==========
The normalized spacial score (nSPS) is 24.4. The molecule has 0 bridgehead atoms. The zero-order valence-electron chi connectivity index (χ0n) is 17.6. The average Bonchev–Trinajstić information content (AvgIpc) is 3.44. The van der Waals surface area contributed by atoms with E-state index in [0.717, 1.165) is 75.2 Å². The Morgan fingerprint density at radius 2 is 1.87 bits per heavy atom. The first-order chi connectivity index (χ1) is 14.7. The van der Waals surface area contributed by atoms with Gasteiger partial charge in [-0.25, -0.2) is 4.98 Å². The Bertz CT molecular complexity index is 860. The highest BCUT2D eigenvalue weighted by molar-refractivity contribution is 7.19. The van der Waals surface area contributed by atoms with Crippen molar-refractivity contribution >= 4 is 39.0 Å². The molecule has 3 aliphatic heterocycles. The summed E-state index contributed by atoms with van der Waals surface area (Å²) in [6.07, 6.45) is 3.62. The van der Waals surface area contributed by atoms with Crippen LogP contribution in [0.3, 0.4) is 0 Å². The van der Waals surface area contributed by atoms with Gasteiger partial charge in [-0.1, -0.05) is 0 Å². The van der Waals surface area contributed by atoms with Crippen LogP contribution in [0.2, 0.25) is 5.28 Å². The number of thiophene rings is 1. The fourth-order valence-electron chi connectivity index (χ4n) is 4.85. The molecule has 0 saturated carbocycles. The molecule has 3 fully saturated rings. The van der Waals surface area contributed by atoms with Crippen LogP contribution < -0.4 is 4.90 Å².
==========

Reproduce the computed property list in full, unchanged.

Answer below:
The normalized spacial score (nSPS) is 24.4. The molecule has 0 bridgehead atoms. The zero-order valence-electron chi connectivity index (χ0n) is 17.6. The average Bonchev–Trinajstić information content (AvgIpc) is 3.44. The van der Waals surface area contributed by atoms with E-state index in [0.717, 1.165) is 75.2 Å². The Morgan fingerprint density at radius 2 is 1.87 bits per heavy atom. The first-order chi connectivity index (χ1) is 14.7. The van der Waals surface area contributed by atoms with Gasteiger partial charge in [-0.25, -0.2) is 4.98 Å². The Bertz CT molecular complexity index is 860. The highest BCUT2D eigenvalue weighted by molar-refractivity contribution is 7.19. The van der Waals surface area contributed by atoms with Crippen molar-refractivity contribution >= 4 is 39.0 Å². The molecule has 3 aliphatic heterocycles. The summed E-state index contributed by atoms with van der Waals surface area (Å²) in [6.07, 6.45) is 3.62. The van der Waals surface area contributed by atoms with Crippen LogP contribution in [0.3, 0.4) is 0 Å². The van der Waals surface area contributed by atoms with Gasteiger partial charge in [-0.1, -0.05) is 0 Å². The van der Waals surface area contributed by atoms with Crippen LogP contribution in [0.2, 0.25) is 5.28 Å². The number of thiophene rings is 1. The fourth-order valence-electron chi connectivity index (χ4n) is 4.85. The molecule has 0 saturated carbocycles. The molecule has 3 fully saturated rings. The van der Waals surface area contributed by atoms with Crippen LogP contribution < -0.4 is 4.90 Å².